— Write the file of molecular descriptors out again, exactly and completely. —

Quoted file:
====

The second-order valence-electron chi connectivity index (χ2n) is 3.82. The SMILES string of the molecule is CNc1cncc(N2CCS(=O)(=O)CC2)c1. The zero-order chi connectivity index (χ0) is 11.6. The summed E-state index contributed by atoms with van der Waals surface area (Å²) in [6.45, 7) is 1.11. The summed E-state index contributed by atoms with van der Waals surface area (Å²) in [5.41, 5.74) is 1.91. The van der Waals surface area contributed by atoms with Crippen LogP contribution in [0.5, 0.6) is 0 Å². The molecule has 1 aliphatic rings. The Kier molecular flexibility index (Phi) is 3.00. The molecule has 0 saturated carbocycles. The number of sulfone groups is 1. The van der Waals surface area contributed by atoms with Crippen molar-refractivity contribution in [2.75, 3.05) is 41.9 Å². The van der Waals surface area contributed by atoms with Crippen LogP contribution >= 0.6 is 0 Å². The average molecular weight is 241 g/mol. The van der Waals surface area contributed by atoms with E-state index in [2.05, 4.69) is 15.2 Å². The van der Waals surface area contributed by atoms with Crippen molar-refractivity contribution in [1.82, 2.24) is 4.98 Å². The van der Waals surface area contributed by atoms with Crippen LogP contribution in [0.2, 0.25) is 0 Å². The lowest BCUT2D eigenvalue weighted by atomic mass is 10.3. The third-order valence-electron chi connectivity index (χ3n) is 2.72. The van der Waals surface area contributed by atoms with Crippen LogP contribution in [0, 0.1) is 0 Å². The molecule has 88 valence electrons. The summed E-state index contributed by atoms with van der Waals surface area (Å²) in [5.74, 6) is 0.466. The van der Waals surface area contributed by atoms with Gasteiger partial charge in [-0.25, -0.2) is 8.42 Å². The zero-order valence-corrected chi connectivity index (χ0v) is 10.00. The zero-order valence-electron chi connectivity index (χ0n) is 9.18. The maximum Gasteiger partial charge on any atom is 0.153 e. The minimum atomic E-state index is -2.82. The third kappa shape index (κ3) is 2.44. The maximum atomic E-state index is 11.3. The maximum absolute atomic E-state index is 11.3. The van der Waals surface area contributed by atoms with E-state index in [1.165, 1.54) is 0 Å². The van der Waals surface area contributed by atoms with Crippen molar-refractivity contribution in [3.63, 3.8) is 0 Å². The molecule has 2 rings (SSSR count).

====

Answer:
The second-order valence-electron chi connectivity index (χ2n) is 3.82. The SMILES string of the molecule is CNc1cncc(N2CCS(=O)(=O)CC2)c1. The zero-order chi connectivity index (χ0) is 11.6. The summed E-state index contributed by atoms with van der Waals surface area (Å²) in [6.45, 7) is 1.11. The summed E-state index contributed by atoms with van der Waals surface area (Å²) in [5.41, 5.74) is 1.91. The van der Waals surface area contributed by atoms with Crippen LogP contribution in [0.5, 0.6) is 0 Å². The molecule has 1 aliphatic rings. The Kier molecular flexibility index (Phi) is 3.00. The molecule has 0 saturated carbocycles. The number of sulfone groups is 1. The van der Waals surface area contributed by atoms with Crippen molar-refractivity contribution in [2.75, 3.05) is 41.9 Å². The van der Waals surface area contributed by atoms with Crippen LogP contribution >= 0.6 is 0 Å². The average molecular weight is 241 g/mol. The van der Waals surface area contributed by atoms with E-state index in [2.05, 4.69) is 15.2 Å². The van der Waals surface area contributed by atoms with Crippen molar-refractivity contribution in [1.82, 2.24) is 4.98 Å². The van der Waals surface area contributed by atoms with Crippen LogP contribution in [0.2, 0.25) is 0 Å². The lowest BCUT2D eigenvalue weighted by atomic mass is 10.3. The third-order valence-electron chi connectivity index (χ3n) is 2.72. The van der Waals surface area contributed by atoms with Crippen LogP contribution in [0, 0.1) is 0 Å². The molecule has 88 valence electrons. The summed E-state index contributed by atoms with van der Waals surface area (Å²) in [5.74, 6) is 0.466. The van der Waals surface area contributed by atoms with Gasteiger partial charge in [-0.25, -0.2) is 8.42 Å². The zero-order valence-corrected chi connectivity index (χ0v) is 10.00. The zero-order valence-electron chi connectivity index (χ0n) is 9.18. The maximum Gasteiger partial charge on any atom is 0.153 e. The minimum atomic E-state index is -2.82. The third kappa shape index (κ3) is 2.44. The maximum atomic E-state index is 11.3. The maximum absolute atomic E-state index is 11.3. The van der Waals surface area contributed by atoms with E-state index in [1.165, 1.54) is 0 Å². The van der Waals surface area contributed by atoms with Crippen molar-refractivity contribution in [3.63, 3.8) is 0 Å². The molecule has 2 rings (SSSR count).